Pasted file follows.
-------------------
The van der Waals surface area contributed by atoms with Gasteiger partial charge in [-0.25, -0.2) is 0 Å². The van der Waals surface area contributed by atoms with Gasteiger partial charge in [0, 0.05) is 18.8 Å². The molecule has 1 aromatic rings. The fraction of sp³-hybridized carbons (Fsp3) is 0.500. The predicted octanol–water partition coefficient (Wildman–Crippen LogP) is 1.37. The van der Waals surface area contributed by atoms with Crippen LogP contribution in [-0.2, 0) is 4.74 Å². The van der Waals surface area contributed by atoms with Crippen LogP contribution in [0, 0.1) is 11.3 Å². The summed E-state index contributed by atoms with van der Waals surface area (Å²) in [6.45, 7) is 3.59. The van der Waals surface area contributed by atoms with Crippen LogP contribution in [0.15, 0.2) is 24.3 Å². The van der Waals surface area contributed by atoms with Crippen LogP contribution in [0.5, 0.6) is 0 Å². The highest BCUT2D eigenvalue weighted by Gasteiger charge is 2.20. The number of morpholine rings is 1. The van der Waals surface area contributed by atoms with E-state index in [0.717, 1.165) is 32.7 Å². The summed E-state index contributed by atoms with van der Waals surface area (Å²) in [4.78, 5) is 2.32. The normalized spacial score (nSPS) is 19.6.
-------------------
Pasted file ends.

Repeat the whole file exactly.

The van der Waals surface area contributed by atoms with Gasteiger partial charge in [-0.25, -0.2) is 0 Å². The van der Waals surface area contributed by atoms with Gasteiger partial charge in [0, 0.05) is 18.8 Å². The molecule has 1 aromatic rings. The fraction of sp³-hybridized carbons (Fsp3) is 0.500. The predicted octanol–water partition coefficient (Wildman–Crippen LogP) is 1.37. The van der Waals surface area contributed by atoms with Crippen LogP contribution in [-0.2, 0) is 4.74 Å². The van der Waals surface area contributed by atoms with Crippen LogP contribution in [0, 0.1) is 11.3 Å². The summed E-state index contributed by atoms with van der Waals surface area (Å²) in [6.45, 7) is 3.59. The van der Waals surface area contributed by atoms with Crippen LogP contribution in [0.15, 0.2) is 24.3 Å². The van der Waals surface area contributed by atoms with Crippen LogP contribution in [0.5, 0.6) is 0 Å². The highest BCUT2D eigenvalue weighted by Gasteiger charge is 2.20. The number of morpholine rings is 1. The van der Waals surface area contributed by atoms with E-state index in [0.717, 1.165) is 32.7 Å². The summed E-state index contributed by atoms with van der Waals surface area (Å²) in [4.78, 5) is 2.32. The normalized spacial score (nSPS) is 19.6.